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People were created with an inborn sense of curiosity, which drives them to seek information about everything around them. The gift of curiosity has produced inventions and discoveries that add up to a life of comfort and convenience for modern man unparalleled in ancient times. Unfortunately, the need to know has also produced a media genre that reveals the lifestyles of the rich and famous to the masses of less hi-profile denizens of planet Earth. The spotlight on luxury and surface beauty with which these celebrities surround themselves arouses feelings of envy and dissatisfaction in the minds of their admirers.

A superficial observation creates false impressions. Failure to delve deeply into a situation makes one feel that the external smiles of the "beautiful people" express internal joy. Nothing could be further from the truth. A closer look at the lives of celebrities will reveal that they -- like everyone else -- have ups and downs -- joy and sadness in their lives. Many of the problems even stem directly from the wealth and fame commoners envy.

When one gazes through a clear glass at the world outside one sees all that others possess that one may lack. Comparison-shopping creates unhappiness. One way to avoid the trap of envy is to look in the mirror rather than through the window. Look back at yourself -- and see and appreciate all the gifts that you truly possess. An unhappy person tends to feel that everyone else in the world is satisfied and only he or she is missing the perfect life. It is a false impression created by envy.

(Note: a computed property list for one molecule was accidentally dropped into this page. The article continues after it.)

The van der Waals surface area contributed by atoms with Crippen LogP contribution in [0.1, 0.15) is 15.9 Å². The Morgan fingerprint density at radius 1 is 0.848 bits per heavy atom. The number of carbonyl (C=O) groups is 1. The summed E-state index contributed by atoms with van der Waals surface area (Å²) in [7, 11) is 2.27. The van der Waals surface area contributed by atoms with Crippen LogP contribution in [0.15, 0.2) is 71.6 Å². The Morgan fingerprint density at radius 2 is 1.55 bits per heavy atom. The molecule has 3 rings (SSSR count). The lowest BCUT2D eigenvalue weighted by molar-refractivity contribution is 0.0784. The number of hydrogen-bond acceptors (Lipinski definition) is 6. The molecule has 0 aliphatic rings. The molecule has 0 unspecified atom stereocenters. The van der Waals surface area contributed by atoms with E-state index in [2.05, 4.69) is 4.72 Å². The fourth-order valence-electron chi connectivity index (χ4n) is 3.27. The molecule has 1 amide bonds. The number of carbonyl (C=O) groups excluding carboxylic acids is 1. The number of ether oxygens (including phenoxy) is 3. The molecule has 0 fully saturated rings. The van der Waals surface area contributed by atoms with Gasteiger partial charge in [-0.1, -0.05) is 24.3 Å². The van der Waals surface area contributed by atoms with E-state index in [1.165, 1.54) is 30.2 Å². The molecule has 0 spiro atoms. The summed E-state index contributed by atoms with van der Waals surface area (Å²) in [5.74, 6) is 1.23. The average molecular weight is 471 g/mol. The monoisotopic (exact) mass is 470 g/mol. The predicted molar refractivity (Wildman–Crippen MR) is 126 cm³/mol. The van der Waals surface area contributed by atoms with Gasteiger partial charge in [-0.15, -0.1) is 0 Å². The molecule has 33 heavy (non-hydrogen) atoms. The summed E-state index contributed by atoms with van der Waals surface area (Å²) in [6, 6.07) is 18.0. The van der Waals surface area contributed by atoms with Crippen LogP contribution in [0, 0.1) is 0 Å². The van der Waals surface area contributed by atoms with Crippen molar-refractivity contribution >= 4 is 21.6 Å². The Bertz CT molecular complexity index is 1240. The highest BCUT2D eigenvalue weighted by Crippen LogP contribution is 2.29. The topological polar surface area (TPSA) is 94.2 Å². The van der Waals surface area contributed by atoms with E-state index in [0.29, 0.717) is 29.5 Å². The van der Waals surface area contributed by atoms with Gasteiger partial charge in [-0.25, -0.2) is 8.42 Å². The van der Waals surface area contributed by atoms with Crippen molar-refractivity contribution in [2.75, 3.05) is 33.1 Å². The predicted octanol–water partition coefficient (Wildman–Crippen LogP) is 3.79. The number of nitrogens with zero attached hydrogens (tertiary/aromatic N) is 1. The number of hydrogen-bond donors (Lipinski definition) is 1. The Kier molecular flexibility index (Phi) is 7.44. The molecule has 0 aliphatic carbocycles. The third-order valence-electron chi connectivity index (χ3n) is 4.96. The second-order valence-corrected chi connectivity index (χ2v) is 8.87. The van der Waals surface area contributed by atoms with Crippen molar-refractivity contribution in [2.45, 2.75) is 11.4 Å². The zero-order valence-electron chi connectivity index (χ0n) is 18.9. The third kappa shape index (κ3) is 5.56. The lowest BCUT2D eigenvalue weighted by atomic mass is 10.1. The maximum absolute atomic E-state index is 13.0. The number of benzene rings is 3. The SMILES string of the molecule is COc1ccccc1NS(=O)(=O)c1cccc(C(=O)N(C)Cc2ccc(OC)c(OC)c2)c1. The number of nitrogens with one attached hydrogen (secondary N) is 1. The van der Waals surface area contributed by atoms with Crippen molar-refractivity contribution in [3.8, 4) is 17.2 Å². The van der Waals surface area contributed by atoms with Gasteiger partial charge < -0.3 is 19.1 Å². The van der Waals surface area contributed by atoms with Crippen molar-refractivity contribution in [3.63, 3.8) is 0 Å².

The name of the Holy Day of the Giving of the Torah is both ShAbuot (weeks) and ShEbuot(vows).

The name Shabuot - weeks - signifies the 7 weeks that we count from the second day of Pesah until the day of Shabuot.

The name Shebout - vows - represents the two promises accepted at the time. First, the promise of the Jewish people to "do and to listen" - to perform and to study - the laws of the Torah. Second, is the vow of G-d to never exchange the Jewish people for another nation. [Source: Matteh Moshe, Paragraph 690]

CONSIDER THIS FOR A MINUTE Everyone has the ability to be in a state of happiness. Do not allow another person's having more than you rob you of your happiness.

Ahavat Mesharim, p. 138

Text Copyright © 2003 Rabbi Raymond Beyda and Project Genesis, Inc.



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